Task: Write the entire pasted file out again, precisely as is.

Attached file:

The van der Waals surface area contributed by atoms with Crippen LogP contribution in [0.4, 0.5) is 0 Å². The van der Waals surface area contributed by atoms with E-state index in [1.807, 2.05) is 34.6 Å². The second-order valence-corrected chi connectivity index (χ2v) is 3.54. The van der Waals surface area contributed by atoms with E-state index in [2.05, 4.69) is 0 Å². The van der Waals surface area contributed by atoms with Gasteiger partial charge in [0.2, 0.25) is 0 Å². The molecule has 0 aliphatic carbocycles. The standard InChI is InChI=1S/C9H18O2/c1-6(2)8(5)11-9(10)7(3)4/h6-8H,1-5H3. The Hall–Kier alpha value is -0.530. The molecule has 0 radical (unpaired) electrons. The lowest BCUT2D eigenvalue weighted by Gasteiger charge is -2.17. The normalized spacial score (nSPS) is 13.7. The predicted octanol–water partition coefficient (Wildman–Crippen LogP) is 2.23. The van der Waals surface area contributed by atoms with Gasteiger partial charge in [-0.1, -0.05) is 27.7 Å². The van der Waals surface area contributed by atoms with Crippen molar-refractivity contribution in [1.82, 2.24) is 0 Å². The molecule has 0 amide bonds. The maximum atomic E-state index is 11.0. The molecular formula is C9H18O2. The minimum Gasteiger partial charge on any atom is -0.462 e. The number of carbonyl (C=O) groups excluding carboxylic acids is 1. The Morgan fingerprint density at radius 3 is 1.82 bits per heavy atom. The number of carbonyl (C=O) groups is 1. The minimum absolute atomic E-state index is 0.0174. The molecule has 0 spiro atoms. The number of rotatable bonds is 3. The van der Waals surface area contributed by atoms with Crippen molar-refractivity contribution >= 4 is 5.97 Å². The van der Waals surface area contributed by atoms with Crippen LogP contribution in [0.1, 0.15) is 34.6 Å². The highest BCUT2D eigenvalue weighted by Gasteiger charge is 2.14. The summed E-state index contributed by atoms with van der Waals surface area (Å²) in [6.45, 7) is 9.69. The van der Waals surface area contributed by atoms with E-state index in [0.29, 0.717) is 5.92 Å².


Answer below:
The van der Waals surface area contributed by atoms with Crippen LogP contribution in [0.4, 0.5) is 0 Å². The van der Waals surface area contributed by atoms with E-state index in [1.807, 2.05) is 34.6 Å². The second-order valence-corrected chi connectivity index (χ2v) is 3.54. The van der Waals surface area contributed by atoms with E-state index in [2.05, 4.69) is 0 Å². The van der Waals surface area contributed by atoms with Gasteiger partial charge in [0.2, 0.25) is 0 Å². The molecule has 0 aliphatic carbocycles. The standard InChI is InChI=1S/C9H18O2/c1-6(2)8(5)11-9(10)7(3)4/h6-8H,1-5H3. The Hall–Kier alpha value is -0.530. The molecule has 0 radical (unpaired) electrons. The lowest BCUT2D eigenvalue weighted by Gasteiger charge is -2.17. The normalized spacial score (nSPS) is 13.7. The predicted octanol–water partition coefficient (Wildman–Crippen LogP) is 2.23. The van der Waals surface area contributed by atoms with Gasteiger partial charge in [-0.1, -0.05) is 27.7 Å². The van der Waals surface area contributed by atoms with Crippen molar-refractivity contribution in [1.82, 2.24) is 0 Å². The molecule has 0 amide bonds. The maximum atomic E-state index is 11.0. The molecular formula is C9H18O2. The minimum Gasteiger partial charge on any atom is -0.462 e. The number of carbonyl (C=O) groups excluding carboxylic acids is 1. The Morgan fingerprint density at radius 3 is 1.82 bits per heavy atom. The number of carbonyl (C=O) groups is 1. The minimum absolute atomic E-state index is 0.0174. The molecule has 0 spiro atoms. The number of rotatable bonds is 3. The van der Waals surface area contributed by atoms with Crippen molar-refractivity contribution >= 4 is 5.97 Å². The van der Waals surface area contributed by atoms with Crippen LogP contribution in [0.1, 0.15) is 34.6 Å². The highest BCUT2D eigenvalue weighted by Gasteiger charge is 2.14. The summed E-state index contributed by atoms with van der Waals surface area (Å²) in [6.45, 7) is 9.69. The van der Waals surface area contributed by atoms with E-state index in [0.29, 0.717) is 5.92 Å².